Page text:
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Washington Watch - September 23, 2009


Senate Analyzes New Health Care Overhaul Bill

Senate Finance Committee Chairman Max Baucus, D-Mont., last week unveiled his plan to overhaul the health care system. Since its release, many lawmakers have spoken out that the tax subsidies for those who are required to buy coverage are not generous enough to make coverage affordable. The NASE is very disappointed to see that no amendments have been offered to help ease the health costs faced by millions of self-employed business owners.

"Once again, Congress has proven that it's happy to pay lip service to the self-employed," said NASE Executive Director Kristie Arslan. "However, when it's time for action, the nation's smallest businesses are denied the assistance they desperately need to afford health coverage."

After meetings with concerned Democrats and Republicans, Sen. Baucus released a list of changes he will be making to the existing bill. Those changes include:

  • Reducing the percentage of income that would have to be spent on employer-sponsored insurance in order for it to be deemed “unaffordable,” thus making individuals eligible to buy coverage from an insurance exchange and receive subsidies for the premiums. The threshold may be reduced by 1 percentage point from the current proposed 12 percent of income.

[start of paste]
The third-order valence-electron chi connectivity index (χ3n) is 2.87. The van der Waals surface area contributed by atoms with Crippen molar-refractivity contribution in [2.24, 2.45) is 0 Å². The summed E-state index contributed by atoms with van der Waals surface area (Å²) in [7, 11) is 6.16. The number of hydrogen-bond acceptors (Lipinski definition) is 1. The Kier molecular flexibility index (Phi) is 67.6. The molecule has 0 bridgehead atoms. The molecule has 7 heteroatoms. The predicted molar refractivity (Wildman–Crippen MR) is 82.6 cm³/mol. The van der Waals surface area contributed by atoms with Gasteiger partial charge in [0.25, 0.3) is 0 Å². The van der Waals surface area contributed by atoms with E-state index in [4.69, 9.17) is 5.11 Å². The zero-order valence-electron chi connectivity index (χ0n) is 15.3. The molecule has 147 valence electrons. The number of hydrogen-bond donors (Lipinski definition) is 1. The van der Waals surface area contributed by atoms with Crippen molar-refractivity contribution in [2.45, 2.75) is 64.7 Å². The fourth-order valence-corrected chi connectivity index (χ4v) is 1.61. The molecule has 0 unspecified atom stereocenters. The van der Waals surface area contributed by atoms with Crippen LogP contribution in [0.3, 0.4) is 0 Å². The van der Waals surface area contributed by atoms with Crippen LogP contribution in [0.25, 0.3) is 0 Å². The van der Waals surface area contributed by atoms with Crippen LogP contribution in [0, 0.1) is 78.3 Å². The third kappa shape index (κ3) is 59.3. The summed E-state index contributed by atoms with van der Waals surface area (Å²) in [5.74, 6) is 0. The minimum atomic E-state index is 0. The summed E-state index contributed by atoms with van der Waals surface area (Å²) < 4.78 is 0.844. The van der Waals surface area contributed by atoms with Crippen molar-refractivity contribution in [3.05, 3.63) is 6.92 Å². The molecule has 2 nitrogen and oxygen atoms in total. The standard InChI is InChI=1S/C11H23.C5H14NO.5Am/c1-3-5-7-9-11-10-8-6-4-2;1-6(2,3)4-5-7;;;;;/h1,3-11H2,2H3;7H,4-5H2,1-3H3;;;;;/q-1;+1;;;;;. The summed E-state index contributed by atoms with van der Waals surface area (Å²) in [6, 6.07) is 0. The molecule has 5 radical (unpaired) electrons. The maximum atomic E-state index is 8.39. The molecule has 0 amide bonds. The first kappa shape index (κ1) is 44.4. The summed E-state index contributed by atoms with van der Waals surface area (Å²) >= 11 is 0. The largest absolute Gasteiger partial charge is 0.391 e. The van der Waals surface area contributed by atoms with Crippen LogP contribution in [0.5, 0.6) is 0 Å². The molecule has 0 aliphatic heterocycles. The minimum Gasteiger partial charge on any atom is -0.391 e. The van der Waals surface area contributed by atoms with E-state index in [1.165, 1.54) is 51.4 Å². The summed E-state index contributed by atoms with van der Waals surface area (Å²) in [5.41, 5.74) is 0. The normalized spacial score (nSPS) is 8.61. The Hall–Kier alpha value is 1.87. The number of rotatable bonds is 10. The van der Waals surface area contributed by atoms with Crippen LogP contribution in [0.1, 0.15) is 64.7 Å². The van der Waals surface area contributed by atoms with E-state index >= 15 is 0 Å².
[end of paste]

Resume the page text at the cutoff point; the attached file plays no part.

• Reducing the penalty for not having insurance, maybe by as much as half. The current proposed annual penalties, depending on income, range from $750 to $950 for individuals and from $1,500 to $3,800 for families.
  • Increasing the minimum annual insurance premium that would be subject to the proposed excise tax on expensive health plans (currently $21,000 for families, $8,000 for individuals).

As it stands, the bill is estimated to cost $774 billion over the next 10 years, according to the Congressional Budget Office (CBO). The agency predicts that that cost will be offset by reductions in Medicare spending. A tax on high-deductible insurance plans and additional fees for insurers, drug and medical device manufacturers, and clinical laboratories will round out the revenue raisers in the bill.

Click here to see a current list of amendments.

Frequently Asked Questions On Small Businesses

Last year, there were 29.6 million small businesses in the United States, according to the Office of Advocacy's FAQ on small businesses. As the research arm of the Small Business Administration, the Office of Advocacy periodically updates their popular informational sheet as new data on small firms becomes available. The FAQ answers such questions as:

  • What is a small business?
  • How important are small businesses to the U.S. economy?
  • How many businesses open and close each year?
  • What is the survival rate for new firms?
  • What research exists on the cost and availability of health insurance?

Frequently Asked Questions is located at:

Employee Vs. Independent Contractor – Ten Tips for Business Owners From The IRS